Just like their leaf counterparts, ensure they remain moist, but not wet. Keep them in a warm, well-lit place away from direct sunlight until the roots begin to form in about 5 to 7 weeks.

 

Begonia Maculata: Propagation from seeds

Growing the Polka dot Begonia from its seeds is harder and usually takes time. Keep in mind that if the seeds are from hybrid plants, you will not get baby begonias that are a replica of their parents. This is because hybrids are a mix of different varieties. In fact, you may not even get any baby plants if you use sterile hybrids.

All in all, propagating the Begonia Maculata is exciting and enjoyable. Have fun with your new cute baby plants.

 

Begonia Maculata Care Tips

You can always take your plant outdoors, especially during summer, to give it a boost in the sun. Alternatively, you can choose to keep it indoors all year round.

If you do decide to take it outside for a little sun, make sure to bring it indoors before it gets too cold. Begonia Maculatas cannot withstand frost and will wilt and die as soon as they are exposed to frost.

It is advisable to bring it back indoors as soon as temperatures fall below 60 degrees Fahrenheit. They do not like cold temperatures, and the sudden shock after such temperature change is definitely too much for them.

Ensure to take them indoors in time, and they will thrive and survive beautifully.

 

How to Water Begonia Maculata in Pots

Taking care of the Begonia Maculata can be a big challenge because they are extremely sensitive to water. In fact, I can confidently say overwatering is the leading killer of Begonia Maculata houseplants.

As a rule, only water them when they start to show signs of wilting. Allow the soil to actually dry out in between the waterings.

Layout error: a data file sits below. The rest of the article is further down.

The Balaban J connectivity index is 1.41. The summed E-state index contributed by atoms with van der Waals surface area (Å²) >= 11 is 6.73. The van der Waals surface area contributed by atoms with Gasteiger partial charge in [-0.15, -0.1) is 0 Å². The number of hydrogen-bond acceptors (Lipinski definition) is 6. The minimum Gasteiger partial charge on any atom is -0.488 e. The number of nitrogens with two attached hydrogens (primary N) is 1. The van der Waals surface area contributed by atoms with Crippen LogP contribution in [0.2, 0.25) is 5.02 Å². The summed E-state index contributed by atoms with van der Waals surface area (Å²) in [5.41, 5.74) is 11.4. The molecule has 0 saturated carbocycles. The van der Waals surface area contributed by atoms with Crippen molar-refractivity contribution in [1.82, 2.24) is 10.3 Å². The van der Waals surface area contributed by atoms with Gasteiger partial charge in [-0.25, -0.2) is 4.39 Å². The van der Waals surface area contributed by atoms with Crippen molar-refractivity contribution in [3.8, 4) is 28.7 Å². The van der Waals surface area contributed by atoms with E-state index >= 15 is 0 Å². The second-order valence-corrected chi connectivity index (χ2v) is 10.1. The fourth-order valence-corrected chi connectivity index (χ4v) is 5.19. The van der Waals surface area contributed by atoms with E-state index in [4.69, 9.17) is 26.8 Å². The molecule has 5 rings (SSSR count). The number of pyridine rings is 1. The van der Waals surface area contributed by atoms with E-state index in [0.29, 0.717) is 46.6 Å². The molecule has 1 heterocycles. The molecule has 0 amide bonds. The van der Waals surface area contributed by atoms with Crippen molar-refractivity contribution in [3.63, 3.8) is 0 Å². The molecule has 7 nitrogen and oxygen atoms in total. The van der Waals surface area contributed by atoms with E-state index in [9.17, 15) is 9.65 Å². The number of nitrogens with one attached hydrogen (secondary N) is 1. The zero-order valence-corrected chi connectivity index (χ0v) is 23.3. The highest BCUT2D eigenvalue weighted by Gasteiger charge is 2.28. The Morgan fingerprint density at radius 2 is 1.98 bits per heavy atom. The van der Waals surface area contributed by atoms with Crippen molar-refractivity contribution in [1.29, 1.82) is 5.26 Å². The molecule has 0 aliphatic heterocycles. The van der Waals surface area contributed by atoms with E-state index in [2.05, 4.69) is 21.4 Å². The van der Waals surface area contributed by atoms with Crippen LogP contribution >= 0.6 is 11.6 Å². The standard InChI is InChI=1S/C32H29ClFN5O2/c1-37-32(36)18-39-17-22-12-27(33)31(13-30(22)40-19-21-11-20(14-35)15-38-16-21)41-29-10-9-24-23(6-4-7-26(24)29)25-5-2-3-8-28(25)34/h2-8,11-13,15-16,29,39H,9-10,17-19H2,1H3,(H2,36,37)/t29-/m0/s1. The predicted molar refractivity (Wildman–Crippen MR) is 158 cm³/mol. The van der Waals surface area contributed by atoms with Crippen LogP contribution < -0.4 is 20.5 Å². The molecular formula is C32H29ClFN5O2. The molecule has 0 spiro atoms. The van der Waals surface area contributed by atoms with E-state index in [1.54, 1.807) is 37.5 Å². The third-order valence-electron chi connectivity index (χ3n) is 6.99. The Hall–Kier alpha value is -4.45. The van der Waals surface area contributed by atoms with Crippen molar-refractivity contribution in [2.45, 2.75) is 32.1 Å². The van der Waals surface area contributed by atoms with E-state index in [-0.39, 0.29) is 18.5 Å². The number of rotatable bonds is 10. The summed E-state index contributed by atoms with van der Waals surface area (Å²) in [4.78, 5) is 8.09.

To check the moisture content, dip a finger into the soil about an inch deep before adding any water. Only water it if the soil feels dry. If you are having a hard time when it comes to watering your plants, I recommend buying a soil moisture gauge for better accuracy.

On the same note, be careful about how you water your plant. The leaves and stems should never get wet. While the Begonia Maculata is not as sensitive as other indoor plants like the African Violets, it is highly susceptible to damage if it gets wet.

To avoid such problems, always water your plant from the bottom rather than from the top. Fill a tray with water and allow the plant to soak it up through its porous base.

Do not let your plant sit in the water for too long, either. Just let it soak water up to the point where the soil is a little moist. You can then discard the remaining water.

 

What Does the Begonia Maculata Look Like?

Begonia Maculata is a gorgeous perennial plant that blossoms with white to pale pink flowers up to three times a year.

The upper side of the leaf is green forming a drastic contrast with the red-Bordeaux reverse. You’ll also notice that its evergreen leaves evolve from olive green to emerald green, and are beautifully speckled with bright spots along the veins of the leaf.

Every season is a show season for the Polka dot Begonia, though you can expect it to mainly flower during late winter up until the end of spring. Its beautiful white flowers sprout in clusters from a single stem.

The Origin of the Begonia Maculata

The beautiful Begonia Maculata belongs to the long line of Begonia species. It was first discovered in Brazil in 1982 by an Italian researcher.

However, it is originally native to Mexico, Asia, South Africa and Central America. It grows best in moist sub-tropical and tropical climates, but indoor species do well in cooler environments.

This plant undoubtedly shines as an exquisite indoor treasure. Its scientific name Maculata is derived from its whitish spots, while the other name Begonia is derived from the shape of its stem.

20 Houseplants That Are Perfectly Safe for Cats